Minsk (dpa) – Thousands of people peacefully protested in Belarus against President Alexander Lukashenko, who clung to his office. At the demonstration on Sunday, the security forces were once again brutal in some cases.
Videos in the Telegram news channel showed masked men in uniform beating people to the ground. There were many arrests. The Wesna Human Rights Center was the first to list the names of more than 200 people arrested. Last Sunday there were about 300, the week before about 1000.
The biggest actions took place in the capital Minsk. There, protesters first gathered in their residential areas and then formed larger protest marches. Many carried the historic white, red, and white flags when it snowed.
Videos showed security forces following protesters into the courtyards of housing complexes. Again and again people were towed in minibuses. The media also reported the use of tear gas and anesthetic grenades. People in other cities also called for Lukashenko’s resignation.
As on previous Sundays, hundreds of uniformed men from the Ministry of Internal Affairs and the Army were in Minsk. Videos showed prisoner trucks, water cannons and other heavy equipment in the streets of the capital. Security forces cordon off large areas with metal bars.
In addition, six metro stations in Minsk were blocked. Mobile internet was also largely turned off. The authorities wanted to make it more difficult to meet meetings. There were also reports that some neighborhoods had no electricity. The opposition had this time officially announced the action as the “march of the neighbors”. It was the 16th Sunday of protest in a row.
Belarus has been in a serious domestic political crisis since the presidential elections on 9 August. The 66-year-old Lukashenko was declared the winner with 80.1 percent of the vote. The EU no longer recognizes him as president. The opposition sees civil rights activist Svetlana Tichanovskaya as the real winner.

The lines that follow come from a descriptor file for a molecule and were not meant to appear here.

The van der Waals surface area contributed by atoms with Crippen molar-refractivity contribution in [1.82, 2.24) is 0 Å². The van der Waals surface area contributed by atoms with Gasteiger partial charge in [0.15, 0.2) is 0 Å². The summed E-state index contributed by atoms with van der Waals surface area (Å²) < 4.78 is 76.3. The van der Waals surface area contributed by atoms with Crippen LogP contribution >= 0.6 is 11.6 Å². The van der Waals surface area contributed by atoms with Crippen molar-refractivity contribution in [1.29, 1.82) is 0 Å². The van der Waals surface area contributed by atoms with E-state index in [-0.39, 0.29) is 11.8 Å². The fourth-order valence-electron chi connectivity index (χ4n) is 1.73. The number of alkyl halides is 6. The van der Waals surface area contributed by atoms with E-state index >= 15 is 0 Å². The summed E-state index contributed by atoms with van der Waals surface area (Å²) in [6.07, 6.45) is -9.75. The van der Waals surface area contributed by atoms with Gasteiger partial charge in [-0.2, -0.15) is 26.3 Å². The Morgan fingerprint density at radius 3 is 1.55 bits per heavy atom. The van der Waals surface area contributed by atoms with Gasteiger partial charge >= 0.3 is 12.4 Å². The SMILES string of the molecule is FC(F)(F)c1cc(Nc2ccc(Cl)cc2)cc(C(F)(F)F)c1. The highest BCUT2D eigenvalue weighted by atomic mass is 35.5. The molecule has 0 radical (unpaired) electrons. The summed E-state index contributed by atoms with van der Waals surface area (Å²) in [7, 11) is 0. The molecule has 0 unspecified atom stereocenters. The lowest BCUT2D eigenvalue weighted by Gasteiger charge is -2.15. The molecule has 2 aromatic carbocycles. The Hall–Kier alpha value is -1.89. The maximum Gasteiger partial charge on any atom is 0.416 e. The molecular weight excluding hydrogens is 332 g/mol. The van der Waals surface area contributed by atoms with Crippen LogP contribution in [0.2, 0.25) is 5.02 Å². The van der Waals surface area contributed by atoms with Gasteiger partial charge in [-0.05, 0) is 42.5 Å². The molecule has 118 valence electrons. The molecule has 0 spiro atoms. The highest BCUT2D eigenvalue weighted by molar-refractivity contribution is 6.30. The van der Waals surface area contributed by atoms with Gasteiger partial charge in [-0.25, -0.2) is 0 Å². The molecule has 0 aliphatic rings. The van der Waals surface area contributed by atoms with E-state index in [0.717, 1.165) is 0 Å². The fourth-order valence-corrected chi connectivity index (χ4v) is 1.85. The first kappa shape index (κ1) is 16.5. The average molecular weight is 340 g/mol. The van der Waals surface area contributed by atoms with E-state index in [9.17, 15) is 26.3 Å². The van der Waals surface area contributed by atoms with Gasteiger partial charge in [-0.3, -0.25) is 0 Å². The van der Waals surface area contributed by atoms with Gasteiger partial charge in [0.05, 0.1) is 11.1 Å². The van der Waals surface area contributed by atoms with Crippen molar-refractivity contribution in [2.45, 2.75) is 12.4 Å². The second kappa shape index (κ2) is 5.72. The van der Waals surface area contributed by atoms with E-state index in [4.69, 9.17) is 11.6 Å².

The civil rights activist, who fled to the EU country of Lithuania, said in advance in a video message that the people in Belarus “had walked a difficult road together”. They had seen terrible violence and inhumanity and, unlike the “regime”, remained themselves.
Imprisoned opposition activist Maria Kolesnikova told news magazine “Der Spiegel” through her lawyer that she was concerned about the welfare of the people of Belarus. “No desire to stay in power can justify such unprecedented levels of violence.” Peaceful civilians were beaten, tortured, wounded and murdered for their views, said the 38-year-old, who lived in Stuttgart for a long time. “We live in a police state.”
For weeks, the democracy movement has been calling for Lukashenko’s resignation, an end to police violence against peaceful protesters, the release of all political prisoners and new elections. The long-term president made it clear several times that he would not give up his power for now. However, he promised a new constitution. He said no time for it.